Do FCRA Claims Survive Death?

Who has the right to bring FCRA and related claims for credit reporting abuses? What if the plaintiff dies? Can a spouse join in the suit for damages?
David A. Szwak

Do FCRA Claims Survive Death?

Postby David A. Szwak » Mon Jan 02, 2006 9:16 pm

What FCRA Claims Survive a Plaintiff’s Death?

In Lowe v. Experian, a case decided by a United States District Court in Kansas, the Court held that certain causes of action survive a plaintiff’s death, while others do not. Dorothy Lowe sued a credit reporting agency for defamation and for violation of the federal Fair Credit Reporting Act (FCRA), as well as for violation of the state’s fair credit reporting act. She died before the case was decided. In an action involving substitution of the plaintiff, the District Court held that Lowe’s action for defamation did not survive her death, because defamation is a tort claim for injury of a personal nature and such claims did not survive at common law. For that reason, her claims of interference of business expectancy (the expectancy being her opportunity to obtain loans, which was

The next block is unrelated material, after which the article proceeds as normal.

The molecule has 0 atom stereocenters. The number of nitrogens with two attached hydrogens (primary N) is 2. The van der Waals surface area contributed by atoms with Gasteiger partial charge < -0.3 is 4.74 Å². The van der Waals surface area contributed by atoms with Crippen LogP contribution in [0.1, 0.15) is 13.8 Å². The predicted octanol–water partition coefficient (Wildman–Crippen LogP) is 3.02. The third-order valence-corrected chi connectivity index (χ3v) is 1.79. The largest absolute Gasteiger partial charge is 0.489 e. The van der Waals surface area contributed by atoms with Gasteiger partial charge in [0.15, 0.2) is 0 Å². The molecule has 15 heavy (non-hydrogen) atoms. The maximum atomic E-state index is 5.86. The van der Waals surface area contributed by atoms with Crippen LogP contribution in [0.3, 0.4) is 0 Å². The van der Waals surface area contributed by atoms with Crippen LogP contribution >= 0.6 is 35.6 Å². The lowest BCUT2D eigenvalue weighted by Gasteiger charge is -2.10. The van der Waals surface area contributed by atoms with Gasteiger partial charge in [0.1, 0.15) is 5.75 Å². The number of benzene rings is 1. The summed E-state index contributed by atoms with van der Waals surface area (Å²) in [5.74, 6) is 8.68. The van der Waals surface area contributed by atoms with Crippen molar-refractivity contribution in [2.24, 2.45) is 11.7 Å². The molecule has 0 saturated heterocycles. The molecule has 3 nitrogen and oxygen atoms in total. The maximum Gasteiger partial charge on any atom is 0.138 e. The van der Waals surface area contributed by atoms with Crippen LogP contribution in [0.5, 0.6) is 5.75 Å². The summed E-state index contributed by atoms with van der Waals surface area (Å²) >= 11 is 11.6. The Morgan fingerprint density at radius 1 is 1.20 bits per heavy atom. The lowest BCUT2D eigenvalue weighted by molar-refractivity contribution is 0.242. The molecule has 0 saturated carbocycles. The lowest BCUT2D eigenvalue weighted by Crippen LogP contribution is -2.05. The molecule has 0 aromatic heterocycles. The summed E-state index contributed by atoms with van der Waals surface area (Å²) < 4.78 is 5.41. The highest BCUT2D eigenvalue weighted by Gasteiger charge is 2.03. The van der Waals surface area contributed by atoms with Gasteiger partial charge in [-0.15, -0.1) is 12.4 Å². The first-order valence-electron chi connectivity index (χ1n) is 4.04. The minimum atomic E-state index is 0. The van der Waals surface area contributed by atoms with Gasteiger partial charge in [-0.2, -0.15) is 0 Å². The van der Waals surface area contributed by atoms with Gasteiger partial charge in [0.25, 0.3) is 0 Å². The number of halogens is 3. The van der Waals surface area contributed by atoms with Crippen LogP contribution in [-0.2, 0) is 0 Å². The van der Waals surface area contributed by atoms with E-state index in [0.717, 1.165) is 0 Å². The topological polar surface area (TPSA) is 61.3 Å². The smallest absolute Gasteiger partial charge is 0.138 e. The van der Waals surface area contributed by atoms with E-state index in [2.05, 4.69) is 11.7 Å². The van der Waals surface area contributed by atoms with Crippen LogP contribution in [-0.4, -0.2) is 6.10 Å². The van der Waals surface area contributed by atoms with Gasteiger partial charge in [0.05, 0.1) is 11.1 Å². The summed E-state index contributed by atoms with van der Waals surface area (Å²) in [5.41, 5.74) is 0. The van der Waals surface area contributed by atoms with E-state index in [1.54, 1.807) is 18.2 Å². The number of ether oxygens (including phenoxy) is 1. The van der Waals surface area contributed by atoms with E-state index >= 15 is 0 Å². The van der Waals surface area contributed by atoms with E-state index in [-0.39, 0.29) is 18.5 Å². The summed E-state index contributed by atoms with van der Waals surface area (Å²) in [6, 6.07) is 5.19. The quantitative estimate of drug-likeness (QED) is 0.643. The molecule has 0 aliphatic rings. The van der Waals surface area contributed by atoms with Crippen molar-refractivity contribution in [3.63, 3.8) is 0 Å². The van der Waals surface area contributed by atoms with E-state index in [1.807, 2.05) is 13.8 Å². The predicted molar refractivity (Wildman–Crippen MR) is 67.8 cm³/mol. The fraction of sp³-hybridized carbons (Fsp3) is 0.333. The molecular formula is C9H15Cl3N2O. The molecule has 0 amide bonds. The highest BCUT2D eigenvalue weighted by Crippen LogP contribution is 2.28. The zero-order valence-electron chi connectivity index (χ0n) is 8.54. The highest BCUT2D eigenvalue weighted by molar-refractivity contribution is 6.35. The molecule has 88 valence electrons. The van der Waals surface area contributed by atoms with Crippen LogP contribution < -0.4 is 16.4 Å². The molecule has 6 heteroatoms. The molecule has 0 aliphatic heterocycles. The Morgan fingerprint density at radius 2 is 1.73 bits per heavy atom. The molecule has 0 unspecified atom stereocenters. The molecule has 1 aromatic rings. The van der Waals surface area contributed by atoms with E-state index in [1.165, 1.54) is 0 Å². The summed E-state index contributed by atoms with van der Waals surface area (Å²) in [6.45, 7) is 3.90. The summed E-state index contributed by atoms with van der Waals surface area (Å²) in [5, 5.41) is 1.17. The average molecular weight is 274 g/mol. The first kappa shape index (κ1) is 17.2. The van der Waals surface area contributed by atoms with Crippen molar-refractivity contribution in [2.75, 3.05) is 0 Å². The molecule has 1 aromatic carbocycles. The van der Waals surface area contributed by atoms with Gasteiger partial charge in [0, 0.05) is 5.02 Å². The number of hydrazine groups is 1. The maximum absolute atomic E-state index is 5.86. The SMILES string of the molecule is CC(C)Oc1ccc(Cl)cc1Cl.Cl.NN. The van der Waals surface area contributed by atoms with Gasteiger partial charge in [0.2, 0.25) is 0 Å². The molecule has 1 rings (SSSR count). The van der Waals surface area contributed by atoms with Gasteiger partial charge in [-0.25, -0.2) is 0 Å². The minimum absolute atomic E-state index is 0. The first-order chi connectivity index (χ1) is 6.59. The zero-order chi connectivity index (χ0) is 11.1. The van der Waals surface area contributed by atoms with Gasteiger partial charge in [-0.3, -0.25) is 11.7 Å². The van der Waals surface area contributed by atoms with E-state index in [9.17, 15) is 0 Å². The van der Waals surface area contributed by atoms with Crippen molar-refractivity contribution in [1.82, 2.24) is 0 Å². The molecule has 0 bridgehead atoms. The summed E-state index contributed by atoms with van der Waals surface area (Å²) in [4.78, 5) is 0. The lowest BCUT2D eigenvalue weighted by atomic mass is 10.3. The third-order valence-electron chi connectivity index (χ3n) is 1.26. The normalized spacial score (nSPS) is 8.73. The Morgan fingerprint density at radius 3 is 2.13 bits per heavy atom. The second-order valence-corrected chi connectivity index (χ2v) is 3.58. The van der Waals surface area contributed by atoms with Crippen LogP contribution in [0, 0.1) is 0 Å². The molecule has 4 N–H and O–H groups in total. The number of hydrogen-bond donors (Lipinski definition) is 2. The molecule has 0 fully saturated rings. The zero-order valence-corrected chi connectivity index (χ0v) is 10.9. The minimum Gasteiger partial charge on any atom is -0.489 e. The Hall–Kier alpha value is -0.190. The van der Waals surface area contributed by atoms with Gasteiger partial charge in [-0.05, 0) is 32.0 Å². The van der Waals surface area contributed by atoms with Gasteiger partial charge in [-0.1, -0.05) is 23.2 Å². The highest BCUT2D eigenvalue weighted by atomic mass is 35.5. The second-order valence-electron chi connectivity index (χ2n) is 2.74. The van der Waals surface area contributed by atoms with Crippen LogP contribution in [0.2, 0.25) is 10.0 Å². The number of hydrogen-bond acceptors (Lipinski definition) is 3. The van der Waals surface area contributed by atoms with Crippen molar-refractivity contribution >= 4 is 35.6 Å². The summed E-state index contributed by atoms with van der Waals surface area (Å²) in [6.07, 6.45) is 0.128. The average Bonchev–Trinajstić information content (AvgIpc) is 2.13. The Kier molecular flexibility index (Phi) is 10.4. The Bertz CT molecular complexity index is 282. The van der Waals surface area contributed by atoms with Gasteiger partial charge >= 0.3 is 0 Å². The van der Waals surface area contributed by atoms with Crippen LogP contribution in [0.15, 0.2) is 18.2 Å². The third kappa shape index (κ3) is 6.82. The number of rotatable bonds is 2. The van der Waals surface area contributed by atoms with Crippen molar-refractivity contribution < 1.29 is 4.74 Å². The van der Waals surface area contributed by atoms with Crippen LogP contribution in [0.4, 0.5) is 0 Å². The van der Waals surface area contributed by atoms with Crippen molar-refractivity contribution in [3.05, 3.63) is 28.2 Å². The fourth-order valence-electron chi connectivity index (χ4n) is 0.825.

defeated by the alleged publication of false information about her credit standing) did not survive her death. On the other hand, the Court held that her FCRA claim would survive her death, if her counsel could substitute another plaintiff in Lowe’s place. The rationale for permitting the FCRA case to continue is that FCRA is “overall, remedial in nature.”
Because it is designed to prevent socially undesirable practices, as well as to compensate injured individuals, permitting the case to continue would advance the remedial purposes of FCRA. Finally, the Court held that the plaintiff’s claim of injury under the Kansas Fair Credit Reporting Act did not survive her death, because the plaintiff had not alleged any injury to real or personal estate as a result of the credit reporting agency’s actions. Instead, she claimed mental suffering and damage to reputation, both of which ended when she died. (Lowe v. Experian, 2004 WL
2271772 (D. Kan. 7/15/04).)

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